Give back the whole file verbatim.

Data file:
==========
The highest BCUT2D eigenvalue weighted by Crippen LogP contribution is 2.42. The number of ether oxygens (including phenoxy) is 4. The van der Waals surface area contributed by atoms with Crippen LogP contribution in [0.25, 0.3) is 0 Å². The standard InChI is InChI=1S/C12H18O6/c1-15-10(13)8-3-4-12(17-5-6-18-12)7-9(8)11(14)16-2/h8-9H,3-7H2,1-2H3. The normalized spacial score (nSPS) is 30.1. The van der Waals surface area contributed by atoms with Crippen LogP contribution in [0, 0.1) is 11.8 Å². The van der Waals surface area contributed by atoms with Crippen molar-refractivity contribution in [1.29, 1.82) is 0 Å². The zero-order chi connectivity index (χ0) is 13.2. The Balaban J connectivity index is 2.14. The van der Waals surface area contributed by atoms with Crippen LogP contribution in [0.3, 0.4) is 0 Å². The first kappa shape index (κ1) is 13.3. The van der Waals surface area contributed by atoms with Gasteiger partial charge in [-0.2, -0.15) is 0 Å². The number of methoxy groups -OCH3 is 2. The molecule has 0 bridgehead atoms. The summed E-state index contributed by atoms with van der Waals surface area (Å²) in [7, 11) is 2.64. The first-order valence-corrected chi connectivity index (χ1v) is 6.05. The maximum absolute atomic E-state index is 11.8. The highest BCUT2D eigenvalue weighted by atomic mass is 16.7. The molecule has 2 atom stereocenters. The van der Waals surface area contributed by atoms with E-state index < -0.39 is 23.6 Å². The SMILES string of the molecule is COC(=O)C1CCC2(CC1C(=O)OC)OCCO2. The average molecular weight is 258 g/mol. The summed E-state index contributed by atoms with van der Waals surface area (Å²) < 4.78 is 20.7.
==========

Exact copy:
The highest BCUT2D eigenvalue weighted by Crippen LogP contribution is 2.42. The number of ether oxygens (including phenoxy) is 4. The van der Waals surface area contributed by atoms with Crippen LogP contribution in [0.25, 0.3) is 0 Å². The standard InChI is InChI=1S/C12H18O6/c1-15-10(13)8-3-4-12(17-5-6-18-12)7-9(8)11(14)16-2/h8-9H,3-7H2,1-2H3. The normalized spacial score (nSPS) is 30.1. The van der Waals surface area contributed by atoms with Crippen LogP contribution in [0, 0.1) is 11.8 Å². The van der Waals surface area contributed by atoms with Crippen molar-refractivity contribution in [1.29, 1.82) is 0 Å². The zero-order chi connectivity index (χ0) is 13.2. The Balaban J connectivity index is 2.14. The van der Waals surface area contributed by atoms with Crippen LogP contribution in [0.3, 0.4) is 0 Å². The first kappa shape index (κ1) is 13.3. The van der Waals surface area contributed by atoms with Gasteiger partial charge in [-0.2, -0.15) is 0 Å². The number of methoxy groups -OCH3 is 2. The molecule has 0 bridgehead atoms. The summed E-state index contributed by atoms with van der Waals surface area (Å²) in [7, 11) is 2.64. The first-order valence-corrected chi connectivity index (χ1v) is 6.05. The maximum absolute atomic E-state index is 11.8. The highest BCUT2D eigenvalue weighted by atomic mass is 16.7. The molecule has 2 atom stereocenters. The van der Waals surface area contributed by atoms with E-state index < -0.39 is 23.6 Å². The SMILES string of the molecule is COC(=O)C1CCC2(CC1C(=O)OC)OCCO2. The average molecular weight is 258 g/mol. The summed E-state index contributed by atoms with van der Waals surface area (Å²) < 4.78 is 20.7.